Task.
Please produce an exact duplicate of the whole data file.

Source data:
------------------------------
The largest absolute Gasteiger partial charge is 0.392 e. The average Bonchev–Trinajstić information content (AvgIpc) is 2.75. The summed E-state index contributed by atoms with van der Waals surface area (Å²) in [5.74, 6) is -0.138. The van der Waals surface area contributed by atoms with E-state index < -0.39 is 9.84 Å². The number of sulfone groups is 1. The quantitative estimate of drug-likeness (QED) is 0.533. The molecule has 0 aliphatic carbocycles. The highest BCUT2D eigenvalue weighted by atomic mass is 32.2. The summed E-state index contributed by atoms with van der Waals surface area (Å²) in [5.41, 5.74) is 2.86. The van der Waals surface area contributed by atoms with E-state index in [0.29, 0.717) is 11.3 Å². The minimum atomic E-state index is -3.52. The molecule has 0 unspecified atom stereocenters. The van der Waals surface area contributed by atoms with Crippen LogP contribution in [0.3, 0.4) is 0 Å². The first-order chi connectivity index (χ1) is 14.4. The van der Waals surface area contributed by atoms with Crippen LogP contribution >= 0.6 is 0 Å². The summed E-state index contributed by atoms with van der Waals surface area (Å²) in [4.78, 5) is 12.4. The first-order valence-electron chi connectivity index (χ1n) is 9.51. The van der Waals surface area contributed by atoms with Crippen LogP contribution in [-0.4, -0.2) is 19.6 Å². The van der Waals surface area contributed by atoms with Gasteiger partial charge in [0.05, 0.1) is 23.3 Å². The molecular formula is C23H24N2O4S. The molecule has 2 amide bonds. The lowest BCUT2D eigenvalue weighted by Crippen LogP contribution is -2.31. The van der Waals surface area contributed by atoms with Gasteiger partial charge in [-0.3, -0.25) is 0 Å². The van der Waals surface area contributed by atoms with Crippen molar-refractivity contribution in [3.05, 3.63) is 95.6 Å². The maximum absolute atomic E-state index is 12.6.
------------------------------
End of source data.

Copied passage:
The largest absolute Gasteiger partial charge is 0.392 e. The average Bonchev–Trinajstić information content (AvgIpc) is 2.75. The summed E-state index contributed by atoms with van der Waals surface area (Å²) in [5.74, 6) is -0.138. The van der Waals surface area contributed by atoms with E-state index < -0.39 is 9.84 Å². The number of sulfone groups is 1. The quantitative estimate of drug-likeness (QED) is 0.533. The molecule has 0 aliphatic carbocycles. The highest BCUT2D eigenvalue weighted by atomic mass is 32.2. The summed E-state index contributed by atoms with van der Waals surface area (Å²) in [5.41, 5.74) is 2.86. The van der Waals surface area contributed by atoms with E-state index in [0.29, 0.717) is 11.3 Å². The minimum atomic E-state index is -3.52. The molecule has 0 unspecified atom stereocenters. The van der Waals surface area contributed by atoms with Crippen LogP contribution in [0.3, 0.4) is 0 Å². The first-order chi connectivity index (χ1) is 14.4. The van der Waals surface area contributed by atoms with Crippen LogP contribution >= 0.6 is 0 Å². The summed E-state index contributed by atoms with van der Waals surface area (Å²) in [4.78, 5) is 12.4. The first-order valence-electron chi connectivity index (χ1n) is 9.51. The van der Waals surface area contributed by atoms with Crippen LogP contribution in [-0.4, -0.2) is 19.6 Å². The van der Waals surface area contributed by atoms with Gasteiger partial charge in [0.05, 0.1) is 23.3 Å². The molecular formula is C23H24N2O4S. The molecule has 2 amide bonds. The lowest BCUT2D eigenvalue weighted by Crippen LogP contribution is -2.31. The van der Waals surface area contributed by atoms with Gasteiger partial charge in [-0.3, -0.25) is 0 Å². The van der Waals surface area contributed by atoms with Crippen molar-refractivity contribution in [3.05, 3.63) is 95.6 Å². The maximum absolute atomic E-state index is 12.6.